Looking first at the agency theory, there is nothing in the record reflecting that by the language of the assignment respondent authorized Credit Corporation, the assignee, to hire an attorney on respondent's behalf or, for that matter, to hire an attorney at all. Appellant argues the delegation of authority to an assignee to hire an attorney need not be expressed; that because the assignor retains equitable title to the account the attorney-client relationship is implied in law.
The legal effect of an assignment for collection is delineated in Cohn v. Thompson, 128 Cal.App.Supp. 783, at page 788, 16 P.2d 364, at page 365, as follows:
‘The assignee merely contracts to file suit in his own name, if necessary to make the collection. But he does not agree to furnished any legal services whatever to the assignor. The assignee employs the attorney and controls his action. No legal services are performed for the assignor. The only duty of the assignee is to account to the assignor after the collection has been made. In making the agreement to bring suit, the assignee merely agrees to do that which he can legally do without any agreement, by virtue of the assignment. Provided the assignment is absolute, so as to vest the apparent legal title in the assignee, the latter is entitled to sue in his own name, whatever collateral arrangements have been made between him and the assignor respecting the proceeds.’
(See also National Reserve Co. of America v. Metropolitan Trust Co., 17 Cal.2d 827, 112 P.2d 598; 2 Witkin, Cal.Procedure (1954) s 54, subd. (b), p. 1031.)
The critical language in Cohn v. Thompson, supra, insofar as concerns the question before us, is:
‘he does not agree to furnish any legal services whatever to the assignor. The assignee employs the attorney and controls his action. No legal services are performed for the assignor.’
If appellant's position were correct, necessarily the attorney-client relationship would have to be between the attorneys and the principal, not between the attorneys and the agent. Here, clearly, the attorney-client relationship was between the attorneys and Credit Corporation, the assignee, which employed counsel to file suit in Credit Corporation's name. None of the classic attributes of the attorney-client relationship were vested in respondent; it was not responsible for the attorneys' compensation for services in connection with the lawsuit; it could not control the litigation or direct the attorneys to make a settlement of the claim, nor could it in any way usurp the position of Credit Corporation as plaintiff in the action.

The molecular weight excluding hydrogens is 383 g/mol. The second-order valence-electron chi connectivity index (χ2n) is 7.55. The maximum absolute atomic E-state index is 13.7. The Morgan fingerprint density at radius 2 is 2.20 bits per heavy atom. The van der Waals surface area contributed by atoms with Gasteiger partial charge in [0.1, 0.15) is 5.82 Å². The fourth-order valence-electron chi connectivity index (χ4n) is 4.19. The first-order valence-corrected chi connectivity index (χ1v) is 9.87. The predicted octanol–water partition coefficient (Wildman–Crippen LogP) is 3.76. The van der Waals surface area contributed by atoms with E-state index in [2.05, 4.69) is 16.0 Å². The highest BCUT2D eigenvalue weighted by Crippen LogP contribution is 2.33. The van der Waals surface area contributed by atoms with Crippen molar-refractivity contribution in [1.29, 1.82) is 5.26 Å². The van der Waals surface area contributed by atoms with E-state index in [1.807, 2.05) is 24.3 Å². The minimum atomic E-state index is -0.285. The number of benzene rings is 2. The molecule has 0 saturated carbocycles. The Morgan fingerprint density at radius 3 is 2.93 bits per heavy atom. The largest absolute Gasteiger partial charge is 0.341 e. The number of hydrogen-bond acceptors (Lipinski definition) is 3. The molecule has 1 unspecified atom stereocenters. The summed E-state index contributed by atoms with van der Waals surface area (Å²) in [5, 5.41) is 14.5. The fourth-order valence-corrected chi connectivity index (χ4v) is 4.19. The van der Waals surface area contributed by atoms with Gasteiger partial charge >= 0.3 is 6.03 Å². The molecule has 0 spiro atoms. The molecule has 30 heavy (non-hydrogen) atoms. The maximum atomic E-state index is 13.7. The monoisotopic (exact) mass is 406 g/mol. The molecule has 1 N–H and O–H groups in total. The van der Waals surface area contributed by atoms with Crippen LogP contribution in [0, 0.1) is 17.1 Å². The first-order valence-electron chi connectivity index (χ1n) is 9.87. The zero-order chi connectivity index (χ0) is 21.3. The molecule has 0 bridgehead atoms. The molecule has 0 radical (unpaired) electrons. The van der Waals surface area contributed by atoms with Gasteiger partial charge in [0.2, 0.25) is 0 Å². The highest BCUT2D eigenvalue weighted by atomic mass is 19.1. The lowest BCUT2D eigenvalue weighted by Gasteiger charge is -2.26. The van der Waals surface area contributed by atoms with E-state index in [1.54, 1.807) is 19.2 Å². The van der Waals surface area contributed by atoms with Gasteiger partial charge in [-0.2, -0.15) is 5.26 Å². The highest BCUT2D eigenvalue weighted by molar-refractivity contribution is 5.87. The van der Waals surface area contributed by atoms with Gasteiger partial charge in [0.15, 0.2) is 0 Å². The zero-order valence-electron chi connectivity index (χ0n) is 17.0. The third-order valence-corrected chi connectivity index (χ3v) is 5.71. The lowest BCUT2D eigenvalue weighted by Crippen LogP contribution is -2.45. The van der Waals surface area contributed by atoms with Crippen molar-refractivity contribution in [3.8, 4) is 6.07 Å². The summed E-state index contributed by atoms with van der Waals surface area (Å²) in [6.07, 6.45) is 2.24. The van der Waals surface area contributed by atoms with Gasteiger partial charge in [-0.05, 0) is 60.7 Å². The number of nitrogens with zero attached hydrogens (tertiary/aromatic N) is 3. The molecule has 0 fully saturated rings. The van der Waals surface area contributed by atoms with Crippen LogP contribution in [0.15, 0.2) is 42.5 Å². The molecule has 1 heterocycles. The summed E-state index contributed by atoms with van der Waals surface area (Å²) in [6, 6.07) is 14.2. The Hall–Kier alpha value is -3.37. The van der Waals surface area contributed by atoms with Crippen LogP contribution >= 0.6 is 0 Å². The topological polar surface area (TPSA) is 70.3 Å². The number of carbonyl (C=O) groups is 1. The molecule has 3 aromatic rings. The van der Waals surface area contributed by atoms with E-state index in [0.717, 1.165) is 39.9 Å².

Following a slightly different approach, appellant argues that Credit Corporation was by law acting as a trustee in filing suit to collect the assigned account, and therefore when it engaged the services of counsel it did so as trustee for respondent assignor. Appellant cites Business & Professions Code section 6926, which provides that:
‘The assignment by a customer to a licensee of an account for collection creates a fiduciary relationship between the customer and the licensee. Such relationship imposes upon every licensee and employee a fiduciary duty to the customer the same as that imposed upon a trustee.’
Both statutory and decisional law delineating the powers of a trustee negate appellant's contention. Civil Code section 2267 provides:
‘A trustee is a general agent for the trust property. His authority is such as is conferred upon him by the declaration of trust and by this Chapter, and none other. His acts, within the scope of his authority, bind the trust property to the same extent as the acts of an agent bind his principal.’
The Supreme Court interpreted section 2267 in Hall v. Jameson, 151 Cal. 606, at page 612, 91 P. 518, at page 520, 12 L.R.A.,N.S., 1190, and in discussing the authority of a trustee, said:
‘This refers to the trust property alone. His acts respecting that property, if authorized by the terms of the trust, bind the property. He is to that extent an agent for the property and for the interested parties. Consequently, the mortgage of the trust estate in this case was valid; but nothing in this section, nor in the deed of trust, gave him an authority to bind the trustor or beneficiaries personally.’
(See 49 Cal.Jur.2d s 187, p. 139.)
We conclude that the naked assignment for collection, vesting legal title to the account count in the assignee and thereby empowering him to file an action in his own name, did not, as a matter of law, create an attorney-client relationship between the assignor and the attorneys acting on behalf of the assignee.
The order is affirmed.
CONLEY, P.J., and GARGANO, J., concur.